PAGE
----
'Partition' means the division of a mahal or of a part of a mahal into two or more portions each consisting of one or more shares.
In 'imperfect partition' the several portions remain jointly responsible for the revenue assessed on the whole mahal.
In 'perfect partition' the whole mahal is divided and the several portions become separate mahals oach severally responsible for the revenue distributed thereon.
The procedure prescribed in the chapter shall be followed in all partitions whether imperfect or per-feet except where it is otherwise expressly declared.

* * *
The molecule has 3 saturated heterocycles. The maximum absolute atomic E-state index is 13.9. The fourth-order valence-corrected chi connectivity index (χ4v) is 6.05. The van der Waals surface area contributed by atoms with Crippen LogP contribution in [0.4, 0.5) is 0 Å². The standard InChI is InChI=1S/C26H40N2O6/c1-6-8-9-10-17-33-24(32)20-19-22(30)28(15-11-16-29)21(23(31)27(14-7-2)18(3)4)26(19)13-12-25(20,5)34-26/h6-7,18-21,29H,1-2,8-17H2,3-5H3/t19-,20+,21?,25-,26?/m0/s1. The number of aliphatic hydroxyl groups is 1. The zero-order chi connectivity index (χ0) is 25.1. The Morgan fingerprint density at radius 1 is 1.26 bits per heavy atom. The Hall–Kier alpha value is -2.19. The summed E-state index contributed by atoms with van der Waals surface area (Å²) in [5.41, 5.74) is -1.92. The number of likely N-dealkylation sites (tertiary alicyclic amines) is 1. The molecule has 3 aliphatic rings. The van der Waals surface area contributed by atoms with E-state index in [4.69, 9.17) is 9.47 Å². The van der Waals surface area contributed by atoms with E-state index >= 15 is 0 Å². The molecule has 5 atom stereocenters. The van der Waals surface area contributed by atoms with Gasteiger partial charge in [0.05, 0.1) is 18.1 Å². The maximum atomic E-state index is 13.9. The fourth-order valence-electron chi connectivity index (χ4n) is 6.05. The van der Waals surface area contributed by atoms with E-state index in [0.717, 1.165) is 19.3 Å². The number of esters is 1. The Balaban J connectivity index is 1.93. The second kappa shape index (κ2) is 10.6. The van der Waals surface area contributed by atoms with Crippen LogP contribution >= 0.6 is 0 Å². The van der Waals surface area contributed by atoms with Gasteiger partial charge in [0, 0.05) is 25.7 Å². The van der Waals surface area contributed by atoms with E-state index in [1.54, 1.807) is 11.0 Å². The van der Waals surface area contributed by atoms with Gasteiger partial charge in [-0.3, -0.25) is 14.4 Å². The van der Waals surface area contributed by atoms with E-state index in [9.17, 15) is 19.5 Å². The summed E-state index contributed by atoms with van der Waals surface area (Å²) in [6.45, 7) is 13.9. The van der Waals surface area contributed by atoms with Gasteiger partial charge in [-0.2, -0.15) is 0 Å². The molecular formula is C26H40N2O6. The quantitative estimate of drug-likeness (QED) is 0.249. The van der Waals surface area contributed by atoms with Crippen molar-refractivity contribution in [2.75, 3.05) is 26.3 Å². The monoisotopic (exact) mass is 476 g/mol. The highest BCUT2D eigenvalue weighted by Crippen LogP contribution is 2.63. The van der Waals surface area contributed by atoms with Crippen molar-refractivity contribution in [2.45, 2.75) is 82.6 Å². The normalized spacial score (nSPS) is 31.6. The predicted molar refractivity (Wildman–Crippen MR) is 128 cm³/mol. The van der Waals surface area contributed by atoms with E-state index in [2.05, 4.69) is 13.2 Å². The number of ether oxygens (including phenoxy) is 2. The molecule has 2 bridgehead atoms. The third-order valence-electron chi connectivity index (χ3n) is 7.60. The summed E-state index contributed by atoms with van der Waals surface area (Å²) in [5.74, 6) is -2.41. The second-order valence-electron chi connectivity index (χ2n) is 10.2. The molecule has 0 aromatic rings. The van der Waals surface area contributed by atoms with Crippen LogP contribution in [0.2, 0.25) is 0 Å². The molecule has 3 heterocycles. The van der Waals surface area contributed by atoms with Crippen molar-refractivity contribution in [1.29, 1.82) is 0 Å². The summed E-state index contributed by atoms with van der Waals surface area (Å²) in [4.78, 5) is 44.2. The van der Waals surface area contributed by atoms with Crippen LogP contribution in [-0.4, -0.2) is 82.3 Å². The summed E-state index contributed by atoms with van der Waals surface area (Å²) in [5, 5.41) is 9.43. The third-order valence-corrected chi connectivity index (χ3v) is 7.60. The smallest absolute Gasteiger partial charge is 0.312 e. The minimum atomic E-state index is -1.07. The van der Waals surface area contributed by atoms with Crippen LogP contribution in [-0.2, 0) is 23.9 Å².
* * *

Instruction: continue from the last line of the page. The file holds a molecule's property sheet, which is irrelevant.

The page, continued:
4. This clearly indicates that where there is imperfect partition there remains the single mahal but in it the rights of the different parties are divided up. This is what appears in the khewat as it now stands and as it stood in the settlement of the year 1888. In Col. 14 of pp. 68 to 75 there are certain jamabandi numbers given for each holder of an anna pie share in each patti. Thus the plaintiff Gajraj Singh on p. 73 is shown to have assigned to him for his three anna eight pie share the jamabandi or khatauni numbers of holdings 275 to 323. He also has along with the other holders of shares in that patti certain shamlat numbers but there is no shamlat for the village and this is why this particular khewat is one which is headed 'of perfect pattidari'. In the case of perfect pattidari there would be certain 'shamlat deh' which would be jointly held by the owners of the different patties. Here there is no such 'shamlat deh' jointly held by the different patties. Now we are not satisfied that it has been shown that the partition was made prior to the Revenue Act of 1873. No documents prior to that date alluding to the partition have been shown to us. Mere expressions of opinion by persons drafting the pleadings at a much later date are of no value. We consider therefore that the partition was made under Act 19 of 1873 and was an ordinary case of imperfect partition as laid down in that Act. Now the application which was made by the plaintiff to the Revenue Court was for partition of the village and his counsel now explains that what was desired was an assignment to the plaintiff of a portion of sir and khudkasht land proportionate to his three anna eight pie share in the village. The plaintiff however is shown in the khewats as the possessor of certain numbers appertaining to his thok and he has no interest outside his thok. In the Land Revenue Act, Section 117 makes provision for the allotment to the applicant of such lands as are held by him as his sir or in severalty